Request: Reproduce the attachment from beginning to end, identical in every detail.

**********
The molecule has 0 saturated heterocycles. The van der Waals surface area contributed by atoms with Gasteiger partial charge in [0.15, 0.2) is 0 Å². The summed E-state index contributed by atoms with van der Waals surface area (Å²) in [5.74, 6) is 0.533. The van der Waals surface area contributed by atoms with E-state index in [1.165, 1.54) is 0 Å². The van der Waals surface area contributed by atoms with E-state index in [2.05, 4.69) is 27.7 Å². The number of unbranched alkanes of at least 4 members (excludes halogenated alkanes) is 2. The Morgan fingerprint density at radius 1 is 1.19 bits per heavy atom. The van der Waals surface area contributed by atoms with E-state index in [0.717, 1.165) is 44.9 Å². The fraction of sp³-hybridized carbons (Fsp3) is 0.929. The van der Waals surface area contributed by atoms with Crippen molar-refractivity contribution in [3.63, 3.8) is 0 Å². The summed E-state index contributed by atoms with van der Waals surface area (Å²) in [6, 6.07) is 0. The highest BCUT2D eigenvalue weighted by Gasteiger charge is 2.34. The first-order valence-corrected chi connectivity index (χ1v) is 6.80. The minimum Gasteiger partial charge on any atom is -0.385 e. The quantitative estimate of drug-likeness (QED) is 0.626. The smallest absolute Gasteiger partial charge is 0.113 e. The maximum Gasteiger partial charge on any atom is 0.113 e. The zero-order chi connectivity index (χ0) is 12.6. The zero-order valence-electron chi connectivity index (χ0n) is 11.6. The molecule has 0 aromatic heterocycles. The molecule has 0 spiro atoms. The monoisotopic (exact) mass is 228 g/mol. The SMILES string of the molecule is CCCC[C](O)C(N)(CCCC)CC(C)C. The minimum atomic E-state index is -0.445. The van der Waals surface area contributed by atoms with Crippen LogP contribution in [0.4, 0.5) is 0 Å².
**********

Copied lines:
The molecule has 0 saturated heterocycles. The van der Waals surface area contributed by atoms with Gasteiger partial charge in [0.15, 0.2) is 0 Å². The summed E-state index contributed by atoms with van der Waals surface area (Å²) in [5.74, 6) is 0.533. The van der Waals surface area contributed by atoms with E-state index in [1.165, 1.54) is 0 Å². The van der Waals surface area contributed by atoms with E-state index in [2.05, 4.69) is 27.7 Å². The number of unbranched alkanes of at least 4 members (excludes halogenated alkanes) is 2. The Morgan fingerprint density at radius 1 is 1.19 bits per heavy atom. The van der Waals surface area contributed by atoms with E-state index in [0.717, 1.165) is 44.9 Å². The fraction of sp³-hybridized carbons (Fsp3) is 0.929. The van der Waals surface area contributed by atoms with Crippen molar-refractivity contribution in [3.63, 3.8) is 0 Å². The summed E-state index contributed by atoms with van der Waals surface area (Å²) in [6, 6.07) is 0. The highest BCUT2D eigenvalue weighted by Gasteiger charge is 2.34. The first-order valence-corrected chi connectivity index (χ1v) is 6.80. The minimum Gasteiger partial charge on any atom is -0.385 e. The quantitative estimate of drug-likeness (QED) is 0.626. The smallest absolute Gasteiger partial charge is 0.113 e. The maximum Gasteiger partial charge on any atom is 0.113 e. The zero-order chi connectivity index (χ0) is 12.6. The zero-order valence-electron chi connectivity index (χ0n) is 11.6. The molecule has 0 aromatic heterocycles. The molecule has 0 spiro atoms. The monoisotopic (exact) mass is 228 g/mol. The SMILES string of the molecule is CCCC[C](O)C(N)(CCCC)CC(C)C. The minimum atomic E-state index is -0.445. The van der Waals surface area contributed by atoms with Crippen LogP contribution in [0.4, 0.5) is 0 Å².